Challenging discussions fostered by Brian stemmed, in part, from his working-class roots. He was born in Stroud, Gloucestershire. His mum, Amy Hill, came from the cloth trade; his dad, George, was a plumber and trade unionist who believed that opportunities came from a sound education and rigorous interrogation of facts. A gifted sportsman, Brian might have turned professional had the lure of nature not intervened. He was a crack shot with a rifle and played in the top division for Gloucester rugby club in the early 1950s.
Nonetheless, insects were his first enthusiasm, particularly those of agricultural importance in the rural Gloucestershire of his youth. From Marling school in Stroud, with a state scholarship, Brian was the first in his family to go to university, studying zoology at Imperial College London, where he specialised in entomology, and then taking a PhD in palaeontology at University College London, while a scientific associate at the Natural History Museum. He was appointed junior lecturer in biology in 1958 at Queen Elizabeth College, rising through the ranks to become professor in 1985.
Affronted by scientific dishonesty, he entered the controversy over the Piltdown Man fossil – heralded in 1912 as the “first Englishman” but shown in 1953 to be an outrageous fake, complete with mammoth bone “cricket bat”. From evidence contained in a battered trunk in the Natural History Museum, Brian pointed the finger away from the shady fossil collector Charles Dawson and other suspects, including the writer Arthur Conan Doyle, arguing that Martin Hinton, a disgruntled NHM curator, was the likely fraudster. Hinton would have been seeking to undermine his boss, Arthur Smith Woodward, who had trumpeted the fossil as a major discovery.
As Brian’s philosophy matured, he joined the “salmon, lungfish and cow” debate that smouldered in the correspondence section of the journal Nature in the late 1970s and early 80s. He worked with an Anglo-American team to firmly establish in 1981 that living and fossil lungfishes were, on shared specialisations, more closely related to animals with four limbs (tetrapods) than to bony fishes. He reviewed the higher-level classification of tetrapods in 1982 and demolished naïve “Adam and Eve” ideas on the evolution of vertebrates from water to land. Fossils, while important, sometimes had to take a back seat, he concluded. They could no longer be seen as literal “missing links” or direct ancestors of living relatives. Through scores of other papers, he made solid contributions to entomology, botany, nature conservation, and the history of science and medicine. He retired from King’s College London in 1998.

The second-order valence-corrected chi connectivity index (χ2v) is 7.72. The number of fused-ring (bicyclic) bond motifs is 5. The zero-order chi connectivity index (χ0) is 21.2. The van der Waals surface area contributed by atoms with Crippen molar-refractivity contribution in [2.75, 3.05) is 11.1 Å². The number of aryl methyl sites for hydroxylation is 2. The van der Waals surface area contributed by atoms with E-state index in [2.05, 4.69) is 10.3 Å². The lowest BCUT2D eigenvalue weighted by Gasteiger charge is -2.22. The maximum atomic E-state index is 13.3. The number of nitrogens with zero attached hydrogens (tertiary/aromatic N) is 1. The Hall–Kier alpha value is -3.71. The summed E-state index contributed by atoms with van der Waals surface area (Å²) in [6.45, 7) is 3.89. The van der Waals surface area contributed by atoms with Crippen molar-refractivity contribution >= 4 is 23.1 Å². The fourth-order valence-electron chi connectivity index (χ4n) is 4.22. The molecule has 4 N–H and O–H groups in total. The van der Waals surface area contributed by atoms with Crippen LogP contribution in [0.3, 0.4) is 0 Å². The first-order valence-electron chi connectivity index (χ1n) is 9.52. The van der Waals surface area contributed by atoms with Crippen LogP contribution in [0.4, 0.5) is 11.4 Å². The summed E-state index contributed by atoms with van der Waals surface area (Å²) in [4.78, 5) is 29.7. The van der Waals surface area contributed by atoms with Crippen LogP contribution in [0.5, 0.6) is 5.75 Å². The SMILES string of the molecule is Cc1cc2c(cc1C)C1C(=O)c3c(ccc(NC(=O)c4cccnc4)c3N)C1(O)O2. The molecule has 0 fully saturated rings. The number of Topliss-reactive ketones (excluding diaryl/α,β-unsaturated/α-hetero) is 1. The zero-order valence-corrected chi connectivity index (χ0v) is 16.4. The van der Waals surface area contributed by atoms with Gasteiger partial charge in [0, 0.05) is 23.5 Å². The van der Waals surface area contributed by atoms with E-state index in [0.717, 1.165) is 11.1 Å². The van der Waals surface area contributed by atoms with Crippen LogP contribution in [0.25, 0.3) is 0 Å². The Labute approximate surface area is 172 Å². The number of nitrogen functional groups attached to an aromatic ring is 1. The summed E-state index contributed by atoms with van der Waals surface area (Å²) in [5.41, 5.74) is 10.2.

Two palaeoniscoid genera – Gardinerichthys and Gardinerpiscis – and the placoderm Austroptyctodus gardineri were named after him. He was delighted in 1994 to be elected president of the Linnean Society of London. This is where Darwin and Wallace delivered their original 1858 paper on the Origin of Species and is now a charity devoted to progress in natural history, conservation and sustainability.
Brian is survived by his wife, Elizabeth (nee Jameson), whom he married in 1961, their children, Nicholas, Catherine and Clare, and seven grandchildren.